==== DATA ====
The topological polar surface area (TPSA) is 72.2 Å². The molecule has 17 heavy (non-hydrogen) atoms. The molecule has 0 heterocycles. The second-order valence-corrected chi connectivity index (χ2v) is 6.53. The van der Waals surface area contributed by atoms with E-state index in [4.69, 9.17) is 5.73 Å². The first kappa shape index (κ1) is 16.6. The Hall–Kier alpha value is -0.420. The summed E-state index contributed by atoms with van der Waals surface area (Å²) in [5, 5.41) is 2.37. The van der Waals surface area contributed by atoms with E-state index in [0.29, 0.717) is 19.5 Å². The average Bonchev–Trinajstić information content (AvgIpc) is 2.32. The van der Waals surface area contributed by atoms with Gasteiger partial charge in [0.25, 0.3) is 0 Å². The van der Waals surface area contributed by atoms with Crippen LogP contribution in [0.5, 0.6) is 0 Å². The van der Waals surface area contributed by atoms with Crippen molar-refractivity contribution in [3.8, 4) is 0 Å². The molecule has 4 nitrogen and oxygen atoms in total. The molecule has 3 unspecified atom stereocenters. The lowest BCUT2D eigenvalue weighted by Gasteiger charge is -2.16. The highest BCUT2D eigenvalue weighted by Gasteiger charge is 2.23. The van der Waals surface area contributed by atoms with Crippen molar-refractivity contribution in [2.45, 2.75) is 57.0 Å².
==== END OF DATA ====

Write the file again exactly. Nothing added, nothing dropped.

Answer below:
The topological polar surface area (TPSA) is 72.2 Å². The molecule has 17 heavy (non-hydrogen) atoms. The molecule has 0 heterocycles. The second-order valence-corrected chi connectivity index (χ2v) is 6.53. The van der Waals surface area contributed by atoms with E-state index in [4.69, 9.17) is 5.73 Å². The first kappa shape index (κ1) is 16.6. The Hall–Kier alpha value is -0.420. The summed E-state index contributed by atoms with van der Waals surface area (Å²) in [5, 5.41) is 2.37. The van der Waals surface area contributed by atoms with E-state index in [0.29, 0.717) is 19.5 Å². The average Bonchev–Trinajstić information content (AvgIpc) is 2.32. The van der Waals surface area contributed by atoms with Gasteiger partial charge in [0.25, 0.3) is 0 Å². The van der Waals surface area contributed by atoms with Crippen LogP contribution in [0.5, 0.6) is 0 Å². The van der Waals surface area contributed by atoms with Crippen molar-refractivity contribution in [3.8, 4) is 0 Å². The molecule has 4 nitrogen and oxygen atoms in total. The molecule has 3 unspecified atom stereocenters. The lowest BCUT2D eigenvalue weighted by Gasteiger charge is -2.16. The highest BCUT2D eigenvalue weighted by Gasteiger charge is 2.23. The van der Waals surface area contributed by atoms with Crippen molar-refractivity contribution in [2.45, 2.75) is 57.0 Å².